A Psychotherapist’s Tips to Maintaining Work-life Balance in the Pandemic

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maintain work-life balance during the pandemic

What can we do to juggle our work and personal lives in these ever-changing COVID-19 times? Here is a practical guide for everyone who is struggling to achieve work-life balance and dealing with stress – brought to you in partnership with OT&P Healthcare.


How the COVID-19 Crisis Affects Our Daily Lives

The COVID-19 pandemic has severely impacted both our professional and personal lives and there has been a steady increase in people feeling burned out as a result. Our ongoing battle against COVID-19 has made us experience “pandemic fatigue” due to the following reasons:

  • A combination of new circumstances has put people in a constant hyper-alert state, which is slowly wearing people down mentally.
  • Essential workers have additional stress factors including an increased amount of workload and increased risk of exposure to COVID-19.
  • People working from home can suffer from undue stress because of typical remote work challenges such as dealing with a new working environment, lack of boundaries between personal and professional life, increased demands in productivity and lack of physical human interaction coupled with “Zoom fatigue” (weariness or anxiety associated with overusing virtual meeting platforms).
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Tips to Manage Mental Health and Work-life Balance in an Everchanging COVID-19 Situation

Allison Heiliczer, Counsellor, Psychotherapist and Head of Corporate Psychology at OT&P Healthcare, shares some professional and practical advice.


Dealing with stress and burnout:

Get comfortable with discomfort and cultivate meaning.
The Pandemic has made us all uncomfortable in different ways. Psychological suffering often resides in denial of what has changed and compounds this feeling of discomfort; this denial often prevents people from connecting with a sense of resourcefulness. Acceptance does not necessarily mean liking the changes but rather is a sense of acknowledgement. Once we’re able to accept what’s changed, we’re much more likely to be resourceful. It’s also helpful psychologically to cultivate a sense of meaning around what’s happening – this doesn’t mean downplaying the severity of it all. Instead, cultivating meaning allows us to see that much of what we experience is out of our control, yet what we always are able to influence a sense of meaning.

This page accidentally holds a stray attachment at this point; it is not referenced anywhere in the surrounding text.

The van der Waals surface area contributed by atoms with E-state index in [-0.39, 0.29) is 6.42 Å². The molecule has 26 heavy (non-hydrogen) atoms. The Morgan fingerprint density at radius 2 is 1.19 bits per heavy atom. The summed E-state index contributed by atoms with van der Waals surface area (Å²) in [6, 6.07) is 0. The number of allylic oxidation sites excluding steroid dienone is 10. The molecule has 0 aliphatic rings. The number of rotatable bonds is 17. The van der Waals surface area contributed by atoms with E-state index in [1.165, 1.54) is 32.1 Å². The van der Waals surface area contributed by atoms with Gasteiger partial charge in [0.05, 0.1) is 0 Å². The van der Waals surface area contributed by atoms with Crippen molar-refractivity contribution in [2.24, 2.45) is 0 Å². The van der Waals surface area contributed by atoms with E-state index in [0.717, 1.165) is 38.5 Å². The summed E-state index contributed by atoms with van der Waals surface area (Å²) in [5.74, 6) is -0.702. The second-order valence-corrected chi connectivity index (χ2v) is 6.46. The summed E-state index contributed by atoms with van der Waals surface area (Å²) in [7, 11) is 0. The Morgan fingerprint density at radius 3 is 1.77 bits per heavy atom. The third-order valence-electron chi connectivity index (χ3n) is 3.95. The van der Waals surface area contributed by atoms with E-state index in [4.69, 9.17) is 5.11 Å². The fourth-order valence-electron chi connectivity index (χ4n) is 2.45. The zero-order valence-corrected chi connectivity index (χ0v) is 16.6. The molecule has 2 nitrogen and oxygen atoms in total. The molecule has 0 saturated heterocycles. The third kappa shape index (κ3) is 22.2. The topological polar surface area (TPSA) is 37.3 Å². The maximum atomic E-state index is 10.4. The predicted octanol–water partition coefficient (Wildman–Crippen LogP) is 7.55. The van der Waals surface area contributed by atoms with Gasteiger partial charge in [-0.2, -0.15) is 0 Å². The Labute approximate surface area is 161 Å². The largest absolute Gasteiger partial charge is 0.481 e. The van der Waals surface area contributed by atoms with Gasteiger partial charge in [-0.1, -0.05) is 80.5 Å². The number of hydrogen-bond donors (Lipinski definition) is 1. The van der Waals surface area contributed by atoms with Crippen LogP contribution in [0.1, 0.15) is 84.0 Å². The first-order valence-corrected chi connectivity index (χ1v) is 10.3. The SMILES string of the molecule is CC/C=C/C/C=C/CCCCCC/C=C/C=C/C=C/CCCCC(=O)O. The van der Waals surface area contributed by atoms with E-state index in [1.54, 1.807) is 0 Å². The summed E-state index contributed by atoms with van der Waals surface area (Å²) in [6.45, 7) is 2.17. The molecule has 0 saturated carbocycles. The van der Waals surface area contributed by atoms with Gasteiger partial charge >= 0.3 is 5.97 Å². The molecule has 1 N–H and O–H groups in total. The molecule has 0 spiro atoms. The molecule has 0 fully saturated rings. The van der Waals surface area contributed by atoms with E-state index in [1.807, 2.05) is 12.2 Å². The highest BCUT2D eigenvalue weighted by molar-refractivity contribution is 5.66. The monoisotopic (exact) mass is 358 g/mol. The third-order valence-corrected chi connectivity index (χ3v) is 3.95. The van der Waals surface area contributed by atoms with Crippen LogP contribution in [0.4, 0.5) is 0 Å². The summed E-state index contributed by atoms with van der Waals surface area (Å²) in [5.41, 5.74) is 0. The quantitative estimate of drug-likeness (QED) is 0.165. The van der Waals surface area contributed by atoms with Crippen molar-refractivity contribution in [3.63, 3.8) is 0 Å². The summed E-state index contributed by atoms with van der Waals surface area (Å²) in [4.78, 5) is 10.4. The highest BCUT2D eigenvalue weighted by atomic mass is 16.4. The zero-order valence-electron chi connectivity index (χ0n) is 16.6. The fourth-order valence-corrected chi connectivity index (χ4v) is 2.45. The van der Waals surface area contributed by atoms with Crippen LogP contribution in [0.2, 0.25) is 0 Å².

Stay radically present.
Anchoring thoughts in the past is sometimes tied with depression – wishing life was as it was; anchoring thoughts in the future can sometimes be connected with anxiety. Although it’s common to wish the challenges away, staying present right now will allow you to truthfully connect with your feelings and thoughts. Sometimes taking short mental breaks that allow you to travel to the future or mine information from the past can be soothing, yet the practice of staying present – even if that is connected with being alive – will help you to absorb the truth of your experiences.


Seek out mental health help.